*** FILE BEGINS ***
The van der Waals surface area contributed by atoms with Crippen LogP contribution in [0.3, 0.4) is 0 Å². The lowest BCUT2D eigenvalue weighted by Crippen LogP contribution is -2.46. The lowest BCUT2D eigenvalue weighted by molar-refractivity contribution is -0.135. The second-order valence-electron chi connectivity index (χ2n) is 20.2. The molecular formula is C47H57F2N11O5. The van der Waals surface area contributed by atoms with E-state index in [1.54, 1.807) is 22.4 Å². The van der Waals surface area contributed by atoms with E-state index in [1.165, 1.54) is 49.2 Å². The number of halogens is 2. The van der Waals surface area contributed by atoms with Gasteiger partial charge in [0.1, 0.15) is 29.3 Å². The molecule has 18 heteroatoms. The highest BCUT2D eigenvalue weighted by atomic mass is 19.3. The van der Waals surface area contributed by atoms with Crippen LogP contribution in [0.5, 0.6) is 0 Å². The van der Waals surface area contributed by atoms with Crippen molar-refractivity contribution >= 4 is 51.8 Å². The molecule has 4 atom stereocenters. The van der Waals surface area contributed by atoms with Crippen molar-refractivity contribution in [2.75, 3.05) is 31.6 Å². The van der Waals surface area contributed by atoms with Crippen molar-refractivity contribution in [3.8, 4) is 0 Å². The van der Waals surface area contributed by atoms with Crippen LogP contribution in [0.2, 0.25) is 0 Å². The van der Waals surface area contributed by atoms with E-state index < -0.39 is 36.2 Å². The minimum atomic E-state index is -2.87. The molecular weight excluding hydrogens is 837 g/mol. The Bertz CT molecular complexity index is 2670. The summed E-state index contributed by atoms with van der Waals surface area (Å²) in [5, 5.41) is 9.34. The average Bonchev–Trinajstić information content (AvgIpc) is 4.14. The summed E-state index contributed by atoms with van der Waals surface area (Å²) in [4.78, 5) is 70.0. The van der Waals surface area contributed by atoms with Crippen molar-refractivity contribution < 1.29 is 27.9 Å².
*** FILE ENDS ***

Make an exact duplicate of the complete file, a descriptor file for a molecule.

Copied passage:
The van der Waals surface area contributed by atoms with Crippen LogP contribution in [0.3, 0.4) is 0 Å². The lowest BCUT2D eigenvalue weighted by Crippen LogP contribution is -2.46. The lowest BCUT2D eigenvalue weighted by molar-refractivity contribution is -0.135. The second-order valence-electron chi connectivity index (χ2n) is 20.2. The molecular formula is C47H57F2N11O5. The van der Waals surface area contributed by atoms with E-state index in [1.54, 1.807) is 22.4 Å². The van der Waals surface area contributed by atoms with E-state index in [1.165, 1.54) is 49.2 Å². The number of halogens is 2. The van der Waals surface area contributed by atoms with Gasteiger partial charge in [0.1, 0.15) is 29.3 Å². The molecule has 18 heteroatoms. The highest BCUT2D eigenvalue weighted by atomic mass is 19.3. The van der Waals surface area contributed by atoms with Crippen LogP contribution in [0.5, 0.6) is 0 Å². The van der Waals surface area contributed by atoms with Crippen molar-refractivity contribution >= 4 is 51.8 Å². The molecule has 4 atom stereocenters. The van der Waals surface area contributed by atoms with Crippen molar-refractivity contribution in [2.75, 3.05) is 31.6 Å². The van der Waals surface area contributed by atoms with Crippen molar-refractivity contribution in [3.8, 4) is 0 Å². The van der Waals surface area contributed by atoms with Crippen LogP contribution in [0.2, 0.25) is 0 Å². The van der Waals surface area contributed by atoms with E-state index < -0.39 is 36.2 Å². The minimum atomic E-state index is -2.87. The molecular weight excluding hydrogens is 837 g/mol. The Bertz CT molecular complexity index is 2670. The summed E-state index contributed by atoms with van der Waals surface area (Å²) in [5, 5.41) is 9.34. The average Bonchev–Trinajstić information content (AvgIpc) is 4.14. The summed E-state index contributed by atoms with van der Waals surface area (Å²) in [4.78, 5) is 70.0. The van der Waals surface area contributed by atoms with Crippen molar-refractivity contribution < 1.29 is 27.9 Å².